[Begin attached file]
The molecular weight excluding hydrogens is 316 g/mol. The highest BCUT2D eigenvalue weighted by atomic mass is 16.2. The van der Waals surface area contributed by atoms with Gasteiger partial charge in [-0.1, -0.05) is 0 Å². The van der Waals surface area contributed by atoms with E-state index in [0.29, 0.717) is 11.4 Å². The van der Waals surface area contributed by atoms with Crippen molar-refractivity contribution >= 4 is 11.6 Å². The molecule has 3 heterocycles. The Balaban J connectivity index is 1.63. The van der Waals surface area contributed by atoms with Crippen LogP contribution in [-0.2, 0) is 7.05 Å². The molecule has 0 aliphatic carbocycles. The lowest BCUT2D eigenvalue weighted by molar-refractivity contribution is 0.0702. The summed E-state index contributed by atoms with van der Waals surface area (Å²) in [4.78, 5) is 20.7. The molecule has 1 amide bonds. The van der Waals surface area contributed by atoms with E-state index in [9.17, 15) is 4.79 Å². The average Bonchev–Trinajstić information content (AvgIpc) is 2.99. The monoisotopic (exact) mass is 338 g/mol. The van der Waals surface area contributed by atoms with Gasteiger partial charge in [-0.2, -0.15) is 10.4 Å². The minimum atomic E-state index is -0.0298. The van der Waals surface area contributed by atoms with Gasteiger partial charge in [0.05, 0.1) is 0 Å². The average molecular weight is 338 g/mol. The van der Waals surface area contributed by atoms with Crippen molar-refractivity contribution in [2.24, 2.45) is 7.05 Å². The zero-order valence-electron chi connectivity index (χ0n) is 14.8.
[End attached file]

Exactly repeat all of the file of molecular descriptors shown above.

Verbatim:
The molecular weight excluding hydrogens is 316 g/mol. The highest BCUT2D eigenvalue weighted by atomic mass is 16.2. The van der Waals surface area contributed by atoms with Gasteiger partial charge in [-0.1, -0.05) is 0 Å². The van der Waals surface area contributed by atoms with E-state index in [0.29, 0.717) is 11.4 Å². The van der Waals surface area contributed by atoms with Crippen molar-refractivity contribution >= 4 is 11.6 Å². The molecule has 3 heterocycles. The Balaban J connectivity index is 1.63. The van der Waals surface area contributed by atoms with Crippen LogP contribution in [-0.2, 0) is 7.05 Å². The molecule has 0 aliphatic carbocycles. The lowest BCUT2D eigenvalue weighted by molar-refractivity contribution is 0.0702. The summed E-state index contributed by atoms with van der Waals surface area (Å²) in [4.78, 5) is 20.7. The molecule has 1 amide bonds. The van der Waals surface area contributed by atoms with E-state index in [9.17, 15) is 4.79 Å². The average Bonchev–Trinajstić information content (AvgIpc) is 2.99. The monoisotopic (exact) mass is 338 g/mol. The van der Waals surface area contributed by atoms with Gasteiger partial charge in [-0.2, -0.15) is 10.4 Å². The minimum atomic E-state index is -0.0298. The van der Waals surface area contributed by atoms with Gasteiger partial charge in [0.05, 0.1) is 0 Å². The average molecular weight is 338 g/mol. The van der Waals surface area contributed by atoms with Crippen molar-refractivity contribution in [2.24, 2.45) is 7.05 Å². The zero-order valence-electron chi connectivity index (χ0n) is 14.8.